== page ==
The same humility that inspires this traditional conservatism must be applied, as Sobran sees it, to every act of government. Drawing on Aristotle, he points to the plain ideal of “few laws, seldom changed.” At times, Sobran’s reverence for habitual rhythm, for the preexisting order of things, approaches something like natural law philosophy. At others, his pragmatic approach to cultural sensibilities, to the limits and prerogatives of government, presages Michael Warren Davis’s sensibilism. On the whole, Sobran’s vision suggests the “politics of limits” that TAC’s executive director has emphatically endorsed.

Of course, at the time Sobran was writing—two, three, and four decades ago—the institution most in need of a reminder of its limits was the state. (This is not to say that the state no longer needs such a reminder; only that it now has a great many rivals.) On the one hand this was a practical matter: “Maintenance,” Sobran wrote, “is a demanding activity, and the state that maintains a traditional order against all the forces of decay is not ‘doing nothing.’ It is doing plenty. It is doing nearly all we can or should ask.” But it was also a matter of principle. Freedom is worth preserving, and a government that denies its citizens’ freedom—or a government action that impedes it—does not deserve conservatives’ support.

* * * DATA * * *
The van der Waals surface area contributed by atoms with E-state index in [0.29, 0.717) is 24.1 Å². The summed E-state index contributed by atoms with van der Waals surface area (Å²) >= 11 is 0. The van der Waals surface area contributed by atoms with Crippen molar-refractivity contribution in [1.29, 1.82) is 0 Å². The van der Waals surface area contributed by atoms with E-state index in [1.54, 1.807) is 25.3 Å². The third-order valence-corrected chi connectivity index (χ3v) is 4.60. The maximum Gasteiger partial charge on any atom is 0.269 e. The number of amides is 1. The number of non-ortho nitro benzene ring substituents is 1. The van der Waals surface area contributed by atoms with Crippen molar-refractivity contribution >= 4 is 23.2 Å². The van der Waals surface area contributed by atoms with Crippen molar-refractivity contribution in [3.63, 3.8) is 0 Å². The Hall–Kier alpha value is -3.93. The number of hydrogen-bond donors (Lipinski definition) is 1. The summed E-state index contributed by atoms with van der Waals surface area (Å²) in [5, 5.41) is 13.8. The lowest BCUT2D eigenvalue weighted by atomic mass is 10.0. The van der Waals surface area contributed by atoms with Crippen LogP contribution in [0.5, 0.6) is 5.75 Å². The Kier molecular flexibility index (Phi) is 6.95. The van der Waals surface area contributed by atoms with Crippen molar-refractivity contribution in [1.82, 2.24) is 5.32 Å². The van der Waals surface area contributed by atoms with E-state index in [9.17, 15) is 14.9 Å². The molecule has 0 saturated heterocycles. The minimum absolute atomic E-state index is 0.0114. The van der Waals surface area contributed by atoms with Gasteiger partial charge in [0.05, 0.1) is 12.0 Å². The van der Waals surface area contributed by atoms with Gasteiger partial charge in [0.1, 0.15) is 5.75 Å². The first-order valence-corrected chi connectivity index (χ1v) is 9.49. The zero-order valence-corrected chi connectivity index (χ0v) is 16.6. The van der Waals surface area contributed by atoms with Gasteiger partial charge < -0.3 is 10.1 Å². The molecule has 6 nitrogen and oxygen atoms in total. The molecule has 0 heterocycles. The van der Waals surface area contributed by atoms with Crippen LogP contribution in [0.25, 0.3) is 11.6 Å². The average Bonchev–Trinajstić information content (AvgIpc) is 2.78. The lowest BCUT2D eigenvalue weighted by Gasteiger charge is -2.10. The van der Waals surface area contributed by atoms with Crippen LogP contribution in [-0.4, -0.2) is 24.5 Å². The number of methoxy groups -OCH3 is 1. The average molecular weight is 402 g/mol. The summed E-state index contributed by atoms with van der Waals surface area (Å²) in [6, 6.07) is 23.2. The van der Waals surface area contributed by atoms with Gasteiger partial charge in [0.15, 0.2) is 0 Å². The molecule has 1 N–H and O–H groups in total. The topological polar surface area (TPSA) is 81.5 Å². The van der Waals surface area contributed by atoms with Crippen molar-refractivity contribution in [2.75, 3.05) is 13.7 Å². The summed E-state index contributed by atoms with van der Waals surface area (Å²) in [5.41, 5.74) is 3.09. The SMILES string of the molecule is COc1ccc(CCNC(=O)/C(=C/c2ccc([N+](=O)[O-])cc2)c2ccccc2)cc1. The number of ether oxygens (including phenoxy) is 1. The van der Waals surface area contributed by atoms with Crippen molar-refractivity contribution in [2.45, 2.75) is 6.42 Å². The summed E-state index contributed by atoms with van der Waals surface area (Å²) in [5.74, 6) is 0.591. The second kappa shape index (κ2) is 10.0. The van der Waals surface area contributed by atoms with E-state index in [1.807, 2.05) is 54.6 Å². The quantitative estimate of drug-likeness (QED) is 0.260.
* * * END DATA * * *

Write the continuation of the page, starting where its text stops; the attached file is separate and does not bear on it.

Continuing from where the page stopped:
This is where Sobran’s principal value lies for us today. As, post-Trump, conservatives attempt to mold a new agenda, and to give it philosophical support, the manifest failures of fusionism (and of neoconservatism) tempt many to abandon the idea of a freedom-loving liberal conservatism altogether. But Sobranism situates liberty in its proper place: a high place, far preferable both to no place and to the highest place. Freedom is a substantive thing—not merely the negative freedom of Hayek (whom Sobran cites frequently, and approvingly), but a positive set of conditions which must be met for a person to live a meaningfully free life. Man cannot be free in chaos.